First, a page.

Managing Emotions Better Could Prevent Pathological Aging

A new study indicates that better management of negative emotions using techniques such as meditation could help limit neurodegeneration.

Neurodegenerative diseases, such as Alzheimer’s and Parkinson’s, affect millions of people worldwide. They occur when nerve cells in the brain or peripheral nervous system lose function over time and ultimately die.

In the study, findings of which will soon be published in the journal Nature Aging, the participants were shown short videos with people in a state of emotional suffering, for example, during a natural disaster or distress situation, and clips with neutral emotional content. Their brain activity was observed using functional MRI.

In the first experiment, researchers compared a group consisting of 27 people aged 65 and older with a group of 29 people around 25 years old. The researchers then repeated the same experiment with 127 older adults.

Researchers found differences in a pattern of brain activity and connectivity between older and younger people. The difference was most noticeable in the level of activation of the default mode network.

This is a brain network that is highly activated in a resting state, and the activity of which is frequently disrupted by depression or anxiety, suggesting that it is involved in the regulation of emotions.

“In the older adults, part of this network, the posterior cingulate cortex, which processes autobiographical memory, shows an increase in its connections with the amygdala, which processes important emotional stimuli. These connections are stronger in subjects with high anxiety scores, with rumination, or with negative thoughts,’’ says Sebastian Baez Lugo, a researcher in Patrik Vuilleumier’s laboratory and the first author of this work.

Researchers say that changes in connectivity between the posterior cingulate cortex and the amygdala may indicate a deviation from the normal aging phenomenon, especially in people who experience more anxiety, rumination, and negative emotions.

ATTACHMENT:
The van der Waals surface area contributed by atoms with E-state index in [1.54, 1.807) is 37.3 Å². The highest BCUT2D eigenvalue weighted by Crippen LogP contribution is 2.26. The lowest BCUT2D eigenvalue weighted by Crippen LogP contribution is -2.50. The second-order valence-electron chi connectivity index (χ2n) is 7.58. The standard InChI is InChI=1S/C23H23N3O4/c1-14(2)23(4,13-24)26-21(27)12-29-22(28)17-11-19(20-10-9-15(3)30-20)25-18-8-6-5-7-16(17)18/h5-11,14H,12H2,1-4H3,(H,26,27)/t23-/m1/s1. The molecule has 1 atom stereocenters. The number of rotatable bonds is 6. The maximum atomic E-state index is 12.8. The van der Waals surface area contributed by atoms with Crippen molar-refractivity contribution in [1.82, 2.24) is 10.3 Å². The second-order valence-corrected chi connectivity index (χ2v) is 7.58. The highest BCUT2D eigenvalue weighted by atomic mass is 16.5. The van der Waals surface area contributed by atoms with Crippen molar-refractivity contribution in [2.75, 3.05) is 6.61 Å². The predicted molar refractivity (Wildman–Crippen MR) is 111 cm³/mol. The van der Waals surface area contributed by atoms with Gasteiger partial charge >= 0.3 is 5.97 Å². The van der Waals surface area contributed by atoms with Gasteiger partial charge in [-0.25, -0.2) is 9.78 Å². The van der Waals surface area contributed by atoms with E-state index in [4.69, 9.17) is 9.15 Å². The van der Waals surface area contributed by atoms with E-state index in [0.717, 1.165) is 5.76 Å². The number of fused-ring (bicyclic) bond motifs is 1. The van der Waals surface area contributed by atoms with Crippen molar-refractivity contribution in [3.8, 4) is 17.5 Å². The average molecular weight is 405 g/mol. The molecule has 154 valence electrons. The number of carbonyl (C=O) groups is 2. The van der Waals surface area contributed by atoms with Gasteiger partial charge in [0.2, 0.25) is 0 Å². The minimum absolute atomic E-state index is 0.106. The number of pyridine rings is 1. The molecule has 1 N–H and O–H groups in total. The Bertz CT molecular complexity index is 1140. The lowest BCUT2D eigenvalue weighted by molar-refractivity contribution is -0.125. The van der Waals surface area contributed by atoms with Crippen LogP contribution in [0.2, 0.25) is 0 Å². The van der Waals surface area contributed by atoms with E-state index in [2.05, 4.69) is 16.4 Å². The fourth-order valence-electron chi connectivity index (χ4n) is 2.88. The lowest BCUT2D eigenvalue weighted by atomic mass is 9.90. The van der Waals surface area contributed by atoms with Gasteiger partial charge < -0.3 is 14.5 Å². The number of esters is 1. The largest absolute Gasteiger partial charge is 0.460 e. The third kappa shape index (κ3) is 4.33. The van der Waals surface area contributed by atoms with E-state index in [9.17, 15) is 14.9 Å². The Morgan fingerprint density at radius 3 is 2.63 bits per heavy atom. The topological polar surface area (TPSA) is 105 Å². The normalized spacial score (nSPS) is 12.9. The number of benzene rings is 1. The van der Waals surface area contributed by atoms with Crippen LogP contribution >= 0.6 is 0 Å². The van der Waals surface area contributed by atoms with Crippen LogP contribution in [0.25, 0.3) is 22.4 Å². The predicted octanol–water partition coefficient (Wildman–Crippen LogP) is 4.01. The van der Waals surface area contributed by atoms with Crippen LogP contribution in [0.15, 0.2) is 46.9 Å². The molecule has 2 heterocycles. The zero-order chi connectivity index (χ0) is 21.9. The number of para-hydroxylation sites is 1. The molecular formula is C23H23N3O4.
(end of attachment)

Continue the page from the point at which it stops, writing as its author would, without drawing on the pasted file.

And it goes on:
As the posterior cingulate cortex is one of the regions most affected by dementia, the study suggests that the presence of these symptoms could increase the risk of neurodegenerative disease.

Dementia is not a specific disease but a broad term for loss of memory, language, problem-solving, and other thinking abilities, and it is not a normal part of aging. The most common type of dementia is Alzheimer’s disease.

The authors, however, say that it remains unclear whether poor emotional regulation and anxiety increase the risk of dementia or the other way around.

“Our hypothesis is that more anxious people would have no or less capacity for emotional distancing. The mechanism of emotional inertia in the context of aging would then be explained by the fact that the brain of these people remains ‘frozen’ in a negative state by relating the suffering of others to their own emotional memories,” says Sebastian Baez Lugo.

How to regulate your emotions?

Emotion regulation refers to a person’s ability to effectively manage and respond to an emotional experience. People unconsciously use emotion regulation strategies, but not all techniques are healthy.

Healthy strategies do not cause harm and can help to diffuse strong emotions. They may include talking with friends, exercising, writing a journal, meditation, therapy, getting adequate sleep, recognizing your emotions, and taking breaks when needed.

Unhealthy strategies are the ones that may result in long-term consequences and may include:

  • Abusing alcohol or other substances
  • Self-Injury
  • Avoiding or withdrawing from difficult situations
  • Physical or verbal aggression
  • Excessive social media use, to the exclusion of other responsibilities

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